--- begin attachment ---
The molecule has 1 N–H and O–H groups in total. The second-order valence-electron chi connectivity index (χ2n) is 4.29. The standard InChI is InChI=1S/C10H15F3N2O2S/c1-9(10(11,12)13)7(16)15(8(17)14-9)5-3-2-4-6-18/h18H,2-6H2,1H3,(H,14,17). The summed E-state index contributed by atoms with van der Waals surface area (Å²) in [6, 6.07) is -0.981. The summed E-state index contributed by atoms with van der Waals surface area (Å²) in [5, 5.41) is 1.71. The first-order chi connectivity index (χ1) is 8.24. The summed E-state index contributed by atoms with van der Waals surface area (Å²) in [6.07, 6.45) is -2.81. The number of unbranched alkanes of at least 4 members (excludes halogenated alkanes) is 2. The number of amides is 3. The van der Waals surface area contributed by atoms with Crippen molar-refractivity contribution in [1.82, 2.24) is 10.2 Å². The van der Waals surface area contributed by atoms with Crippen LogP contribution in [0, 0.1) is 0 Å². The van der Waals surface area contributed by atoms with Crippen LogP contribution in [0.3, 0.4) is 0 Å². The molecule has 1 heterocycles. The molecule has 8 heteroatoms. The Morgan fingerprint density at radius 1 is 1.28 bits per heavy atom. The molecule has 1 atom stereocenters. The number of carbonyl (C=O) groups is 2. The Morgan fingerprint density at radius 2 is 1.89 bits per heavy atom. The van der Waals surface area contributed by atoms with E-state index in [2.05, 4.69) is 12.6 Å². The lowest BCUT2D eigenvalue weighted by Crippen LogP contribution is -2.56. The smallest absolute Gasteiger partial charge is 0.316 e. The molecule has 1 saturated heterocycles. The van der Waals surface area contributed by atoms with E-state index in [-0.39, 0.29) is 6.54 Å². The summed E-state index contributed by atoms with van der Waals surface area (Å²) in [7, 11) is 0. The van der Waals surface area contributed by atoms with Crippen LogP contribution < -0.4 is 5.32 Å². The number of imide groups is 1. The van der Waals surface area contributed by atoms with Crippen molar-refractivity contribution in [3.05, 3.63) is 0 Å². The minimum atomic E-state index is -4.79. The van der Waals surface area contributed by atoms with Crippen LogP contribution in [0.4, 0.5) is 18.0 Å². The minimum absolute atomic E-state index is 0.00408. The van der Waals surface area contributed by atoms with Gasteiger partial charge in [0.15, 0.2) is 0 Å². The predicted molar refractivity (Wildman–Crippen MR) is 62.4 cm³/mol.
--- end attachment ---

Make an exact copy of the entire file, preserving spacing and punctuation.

The molecule has 1 N–H and O–H groups in total. The second-order valence-electron chi connectivity index (χ2n) is 4.29. The standard InChI is InChI=1S/C10H15F3N2O2S/c1-9(10(11,12)13)7(16)15(8(17)14-9)5-3-2-4-6-18/h18H,2-6H2,1H3,(H,14,17). The summed E-state index contributed by atoms with van der Waals surface area (Å²) in [6, 6.07) is -0.981. The summed E-state index contributed by atoms with van der Waals surface area (Å²) in [5, 5.41) is 1.71. The first-order chi connectivity index (χ1) is 8.24. The summed E-state index contributed by atoms with van der Waals surface area (Å²) in [6.07, 6.45) is -2.81. The number of unbranched alkanes of at least 4 members (excludes halogenated alkanes) is 2. The number of amides is 3. The van der Waals surface area contributed by atoms with Crippen molar-refractivity contribution in [1.82, 2.24) is 10.2 Å². The van der Waals surface area contributed by atoms with Crippen LogP contribution in [0, 0.1) is 0 Å². The van der Waals surface area contributed by atoms with Crippen LogP contribution in [0.3, 0.4) is 0 Å². The molecule has 1 heterocycles. The molecule has 8 heteroatoms. The Morgan fingerprint density at radius 1 is 1.28 bits per heavy atom. The molecule has 1 atom stereocenters. The number of carbonyl (C=O) groups is 2. The Morgan fingerprint density at radius 2 is 1.89 bits per heavy atom. The van der Waals surface area contributed by atoms with E-state index in [2.05, 4.69) is 12.6 Å². The lowest BCUT2D eigenvalue weighted by Crippen LogP contribution is -2.56. The smallest absolute Gasteiger partial charge is 0.316 e. The molecule has 1 saturated heterocycles. The van der Waals surface area contributed by atoms with E-state index in [-0.39, 0.29) is 6.54 Å². The summed E-state index contributed by atoms with van der Waals surface area (Å²) in [7, 11) is 0. The van der Waals surface area contributed by atoms with Crippen LogP contribution < -0.4 is 5.32 Å². The number of imide groups is 1. The van der Waals surface area contributed by atoms with Crippen molar-refractivity contribution in [3.05, 3.63) is 0 Å². The minimum atomic E-state index is -4.79. The van der Waals surface area contributed by atoms with Crippen LogP contribution in [0.4, 0.5) is 18.0 Å². The minimum absolute atomic E-state index is 0.00408. The van der Waals surface area contributed by atoms with Gasteiger partial charge in [0.15, 0.2) is 0 Å². The predicted molar refractivity (Wildman–Crippen MR) is 62.4 cm³/mol.